My race car party was pretty straight forward. Not a lot of tricks to it. But here are a few tips...
For for the back drop, I purchased a 1x2" and cut it to be the same length as my table. Then I stapled a full size sheet to the 2" side and rolled the "bar" a half turn, so the sheet was partially wrapped around it and screwed two hooks (one at each end) into the 1" side. I then lifted the whole thing up and hung the screws on two matching eyelets that I had attached earlier to the overhang of my roof.
Once it was hung, I cut a 2x4" to the same length as my original 1x2" and stapled this to the bottom of my sheet to help pull it taught.
For the table cloth and the cake riser, I used a matching sheet so that the color flow was seamless.
Treat cones are showing up everywhere these days. One of the best pieces of advice, I read on Martha Stewart's site (no surprise, right?! Those gals are on top of everything!) Always use TWO lollipop sticks for each cone. Stick them into the foam base separately. First insert one stick, place your cone on the stick and then, through the cone, insert a second stick. This will help keep your cones from spinning around on the sticks and give them a uniform look and placement.
I probably shouldn't have tried these a couple nights before the party. But I have noticed, from reading other people's blogs, that I'm not the only one with this particular last minute inspiration. If you venture into the land of Bakerella cake pops, here are a few helpful hints...
- It helps to bake the cake and roll the balls the night before you are going to do the chocolate dipping so that they have enough time to chill.
- When Bakerella suggests making the balls the size of a quarter, pay attention. And if you are like me and think you remember how big a quarter is and don't need to pull one out for reference... just do it anyway. Trust me. Quarters are SMALL! My memory was a little faulty and let's just say that I mentally confused a quarter with a silver dollar. This, my friends, had a few repercussions. Namely, my cake balls were so heavy that once I dipped them in chocolate, they kept sliding down the sticks. Luckily, if you find yourself in this predicament it is not irreparable. First you can, of course, make your balls smaller. But if you choose not to, just (while the balls are still on the cookie sheet) insert the lollipop stick to make a hole. Pull out the stick. Dab a little chocolate in the hole and put the stick back in. Now wait a few minutes until the chocolate hardens and lift up the pop and proceed with the chocolate coating. Ta-da! Cake pop!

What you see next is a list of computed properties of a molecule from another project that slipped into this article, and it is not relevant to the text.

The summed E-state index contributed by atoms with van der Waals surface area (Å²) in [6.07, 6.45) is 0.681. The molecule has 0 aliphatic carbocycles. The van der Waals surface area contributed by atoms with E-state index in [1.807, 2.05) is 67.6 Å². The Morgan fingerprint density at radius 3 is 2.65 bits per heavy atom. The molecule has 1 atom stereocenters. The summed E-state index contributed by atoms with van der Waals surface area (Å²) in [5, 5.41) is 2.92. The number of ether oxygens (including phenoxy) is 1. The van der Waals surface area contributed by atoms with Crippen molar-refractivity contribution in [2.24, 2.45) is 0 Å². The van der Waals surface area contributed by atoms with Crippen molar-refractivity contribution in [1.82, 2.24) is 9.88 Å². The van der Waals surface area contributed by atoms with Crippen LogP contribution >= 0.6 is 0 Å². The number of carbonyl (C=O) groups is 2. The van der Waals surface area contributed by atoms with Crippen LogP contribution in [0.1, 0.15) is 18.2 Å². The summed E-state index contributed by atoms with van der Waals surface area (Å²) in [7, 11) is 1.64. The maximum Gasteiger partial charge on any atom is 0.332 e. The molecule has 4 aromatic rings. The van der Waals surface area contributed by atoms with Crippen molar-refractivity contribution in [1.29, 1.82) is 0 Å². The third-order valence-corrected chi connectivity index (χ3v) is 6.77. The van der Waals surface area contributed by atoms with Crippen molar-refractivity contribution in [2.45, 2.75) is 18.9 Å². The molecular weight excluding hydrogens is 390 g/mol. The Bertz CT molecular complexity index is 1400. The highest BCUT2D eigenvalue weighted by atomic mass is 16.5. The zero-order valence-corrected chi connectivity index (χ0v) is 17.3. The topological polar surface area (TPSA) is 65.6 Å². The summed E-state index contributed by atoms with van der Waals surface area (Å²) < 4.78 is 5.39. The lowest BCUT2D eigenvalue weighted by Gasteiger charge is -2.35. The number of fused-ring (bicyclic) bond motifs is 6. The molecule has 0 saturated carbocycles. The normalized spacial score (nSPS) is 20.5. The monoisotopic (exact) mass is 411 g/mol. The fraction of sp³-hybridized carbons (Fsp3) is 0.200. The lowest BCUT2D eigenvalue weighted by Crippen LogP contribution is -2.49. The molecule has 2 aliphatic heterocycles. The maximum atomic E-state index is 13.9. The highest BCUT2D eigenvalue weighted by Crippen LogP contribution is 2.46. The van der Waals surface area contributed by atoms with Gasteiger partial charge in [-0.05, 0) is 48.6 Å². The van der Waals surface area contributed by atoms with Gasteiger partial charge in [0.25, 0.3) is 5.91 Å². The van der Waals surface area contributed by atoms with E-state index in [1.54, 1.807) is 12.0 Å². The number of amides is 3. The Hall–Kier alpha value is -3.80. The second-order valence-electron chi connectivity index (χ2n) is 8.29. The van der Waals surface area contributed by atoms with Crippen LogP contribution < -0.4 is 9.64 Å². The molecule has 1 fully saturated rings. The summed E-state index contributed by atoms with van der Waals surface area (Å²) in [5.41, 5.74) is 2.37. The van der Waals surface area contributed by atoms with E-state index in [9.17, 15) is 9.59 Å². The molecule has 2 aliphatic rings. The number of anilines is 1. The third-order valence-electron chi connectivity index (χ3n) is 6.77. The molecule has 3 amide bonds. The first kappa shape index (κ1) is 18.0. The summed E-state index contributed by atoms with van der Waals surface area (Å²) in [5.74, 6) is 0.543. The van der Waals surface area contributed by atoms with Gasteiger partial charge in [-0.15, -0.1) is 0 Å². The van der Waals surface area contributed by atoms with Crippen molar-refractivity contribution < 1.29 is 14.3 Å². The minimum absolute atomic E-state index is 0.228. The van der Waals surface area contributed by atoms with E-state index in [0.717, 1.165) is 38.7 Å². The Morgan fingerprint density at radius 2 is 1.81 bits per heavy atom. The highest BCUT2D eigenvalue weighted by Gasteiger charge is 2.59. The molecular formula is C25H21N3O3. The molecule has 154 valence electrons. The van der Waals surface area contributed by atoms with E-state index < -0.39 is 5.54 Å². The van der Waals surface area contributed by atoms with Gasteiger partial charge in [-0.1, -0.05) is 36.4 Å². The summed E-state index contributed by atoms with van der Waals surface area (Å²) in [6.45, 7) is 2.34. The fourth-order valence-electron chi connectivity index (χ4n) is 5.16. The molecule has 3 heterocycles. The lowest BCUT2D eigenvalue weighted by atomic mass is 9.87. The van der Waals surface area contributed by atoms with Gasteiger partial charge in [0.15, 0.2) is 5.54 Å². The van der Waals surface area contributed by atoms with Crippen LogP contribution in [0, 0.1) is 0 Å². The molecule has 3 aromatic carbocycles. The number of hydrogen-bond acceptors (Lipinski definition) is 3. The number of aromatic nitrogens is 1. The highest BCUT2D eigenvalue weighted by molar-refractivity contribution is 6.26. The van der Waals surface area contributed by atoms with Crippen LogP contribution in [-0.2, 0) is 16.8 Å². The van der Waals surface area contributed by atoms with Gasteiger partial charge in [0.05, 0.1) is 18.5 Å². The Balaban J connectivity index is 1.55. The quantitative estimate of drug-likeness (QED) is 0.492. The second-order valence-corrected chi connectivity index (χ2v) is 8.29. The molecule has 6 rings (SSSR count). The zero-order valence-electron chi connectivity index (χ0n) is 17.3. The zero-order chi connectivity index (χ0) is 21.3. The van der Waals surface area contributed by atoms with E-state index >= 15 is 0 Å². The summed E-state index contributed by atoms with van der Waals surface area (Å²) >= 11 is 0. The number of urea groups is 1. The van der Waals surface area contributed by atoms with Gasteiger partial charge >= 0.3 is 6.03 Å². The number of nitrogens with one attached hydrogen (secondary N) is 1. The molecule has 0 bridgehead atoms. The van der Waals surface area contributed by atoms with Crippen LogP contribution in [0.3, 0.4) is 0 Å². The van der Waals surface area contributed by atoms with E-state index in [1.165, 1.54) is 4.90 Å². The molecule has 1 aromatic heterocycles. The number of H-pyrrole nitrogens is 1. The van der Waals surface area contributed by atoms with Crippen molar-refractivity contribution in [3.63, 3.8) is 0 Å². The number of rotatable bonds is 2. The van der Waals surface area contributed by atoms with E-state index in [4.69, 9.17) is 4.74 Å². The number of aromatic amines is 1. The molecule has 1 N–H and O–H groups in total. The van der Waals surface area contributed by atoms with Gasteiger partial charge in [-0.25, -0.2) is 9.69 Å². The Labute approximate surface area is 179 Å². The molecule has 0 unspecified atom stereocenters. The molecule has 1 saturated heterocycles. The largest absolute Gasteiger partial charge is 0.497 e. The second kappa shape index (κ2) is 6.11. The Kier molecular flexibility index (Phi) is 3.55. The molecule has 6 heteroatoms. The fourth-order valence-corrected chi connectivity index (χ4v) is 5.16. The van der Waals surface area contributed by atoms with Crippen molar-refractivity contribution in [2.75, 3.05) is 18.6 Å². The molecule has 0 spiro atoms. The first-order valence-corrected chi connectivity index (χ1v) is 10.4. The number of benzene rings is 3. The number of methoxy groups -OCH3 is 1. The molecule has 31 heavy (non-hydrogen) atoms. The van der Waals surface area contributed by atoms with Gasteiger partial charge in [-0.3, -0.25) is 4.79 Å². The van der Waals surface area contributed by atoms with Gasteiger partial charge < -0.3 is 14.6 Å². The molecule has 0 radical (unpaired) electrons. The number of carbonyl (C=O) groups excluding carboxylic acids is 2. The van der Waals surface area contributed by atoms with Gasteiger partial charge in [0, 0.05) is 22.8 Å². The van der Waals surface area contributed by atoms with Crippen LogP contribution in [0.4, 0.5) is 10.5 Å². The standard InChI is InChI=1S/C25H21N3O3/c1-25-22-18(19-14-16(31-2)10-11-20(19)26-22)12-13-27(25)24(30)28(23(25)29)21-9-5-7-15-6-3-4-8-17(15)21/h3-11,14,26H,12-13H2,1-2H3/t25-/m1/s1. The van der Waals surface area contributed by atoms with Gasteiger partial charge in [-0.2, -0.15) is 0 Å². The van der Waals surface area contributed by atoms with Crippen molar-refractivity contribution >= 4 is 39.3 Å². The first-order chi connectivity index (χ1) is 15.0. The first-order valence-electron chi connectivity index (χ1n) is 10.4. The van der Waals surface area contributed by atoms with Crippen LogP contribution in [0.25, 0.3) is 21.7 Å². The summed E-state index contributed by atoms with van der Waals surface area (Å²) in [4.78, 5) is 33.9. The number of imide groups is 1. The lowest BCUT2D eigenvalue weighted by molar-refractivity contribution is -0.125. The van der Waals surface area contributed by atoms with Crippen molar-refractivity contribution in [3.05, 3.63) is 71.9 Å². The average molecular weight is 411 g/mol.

(Not quite as pretty as Bakerella's, but still incredibly yummy!)
If you decide to have a race car party and want to build a track similar to the one we built...
...here's how you do it:
I ordered my track from Blutrack. (Of course, I wish that they had been called "Redtrack" so that it would have matched my party a little bit better. But, what can a gal do?!) The track is one continuous roll which makes for easy set up, and the track sets come with loop ramps.
Once you have designed the way you would like you track to go, simply staple the edge of your track (this is the outside edge not on the track part) every few feet. Be careful not to staple too close to the ramps if you are integrating loops into your track. If the track is too secure close to the loops it will make it so that the cars can not complete the loop. I don't know enough about physics to understand why, but trust me. Just run a few tests as to determine the best place for a staple before actually adding one.
I had two baskets. A small one to bring the cars to top of the track and large one at the bottom to catch them so that the kids could race the 20-some cars before having to reload.
And, of course, you can add all your own embellishments to trick out your track!
Sooo there you have it... my Tips & Hints for throwing your very own Race Car Party. Enjoy!!